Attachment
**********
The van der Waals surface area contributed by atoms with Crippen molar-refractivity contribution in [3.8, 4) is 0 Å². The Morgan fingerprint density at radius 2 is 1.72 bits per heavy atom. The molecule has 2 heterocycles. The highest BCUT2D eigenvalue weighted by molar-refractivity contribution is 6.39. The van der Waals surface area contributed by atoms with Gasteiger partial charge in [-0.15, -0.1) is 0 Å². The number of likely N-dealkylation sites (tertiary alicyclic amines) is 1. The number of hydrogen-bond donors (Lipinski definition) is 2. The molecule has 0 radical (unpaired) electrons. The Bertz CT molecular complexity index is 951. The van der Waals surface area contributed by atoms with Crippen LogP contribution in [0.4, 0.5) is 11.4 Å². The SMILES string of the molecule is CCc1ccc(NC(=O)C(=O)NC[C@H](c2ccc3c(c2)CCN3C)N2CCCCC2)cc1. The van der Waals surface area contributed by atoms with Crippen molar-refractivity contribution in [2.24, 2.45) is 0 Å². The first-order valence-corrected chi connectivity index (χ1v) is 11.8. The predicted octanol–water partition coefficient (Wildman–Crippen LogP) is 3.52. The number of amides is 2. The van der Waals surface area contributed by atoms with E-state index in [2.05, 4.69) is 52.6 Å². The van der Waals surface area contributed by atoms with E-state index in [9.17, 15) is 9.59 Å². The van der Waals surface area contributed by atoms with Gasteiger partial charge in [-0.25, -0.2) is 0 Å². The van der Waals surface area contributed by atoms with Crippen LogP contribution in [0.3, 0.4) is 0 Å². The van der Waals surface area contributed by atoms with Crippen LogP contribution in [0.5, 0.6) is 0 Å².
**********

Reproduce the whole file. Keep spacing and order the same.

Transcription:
The van der Waals surface area contributed by atoms with Crippen molar-refractivity contribution in [3.8, 4) is 0 Å². The Morgan fingerprint density at radius 2 is 1.72 bits per heavy atom. The molecule has 2 heterocycles. The highest BCUT2D eigenvalue weighted by molar-refractivity contribution is 6.39. The van der Waals surface area contributed by atoms with Gasteiger partial charge in [-0.15, -0.1) is 0 Å². The number of likely N-dealkylation sites (tertiary alicyclic amines) is 1. The number of hydrogen-bond donors (Lipinski definition) is 2. The molecule has 0 radical (unpaired) electrons. The Bertz CT molecular complexity index is 951. The van der Waals surface area contributed by atoms with Crippen LogP contribution in [0.4, 0.5) is 11.4 Å². The SMILES string of the molecule is CCc1ccc(NC(=O)C(=O)NC[C@H](c2ccc3c(c2)CCN3C)N2CCCCC2)cc1. The van der Waals surface area contributed by atoms with Crippen molar-refractivity contribution in [2.24, 2.45) is 0 Å². The first-order valence-corrected chi connectivity index (χ1v) is 11.8. The predicted octanol–water partition coefficient (Wildman–Crippen LogP) is 3.52. The number of amides is 2. The van der Waals surface area contributed by atoms with E-state index in [2.05, 4.69) is 52.6 Å². The van der Waals surface area contributed by atoms with E-state index in [9.17, 15) is 9.59 Å². The van der Waals surface area contributed by atoms with Gasteiger partial charge in [-0.25, -0.2) is 0 Å². The van der Waals surface area contributed by atoms with Crippen LogP contribution in [0.3, 0.4) is 0 Å². The van der Waals surface area contributed by atoms with Crippen LogP contribution in [0.5, 0.6) is 0 Å².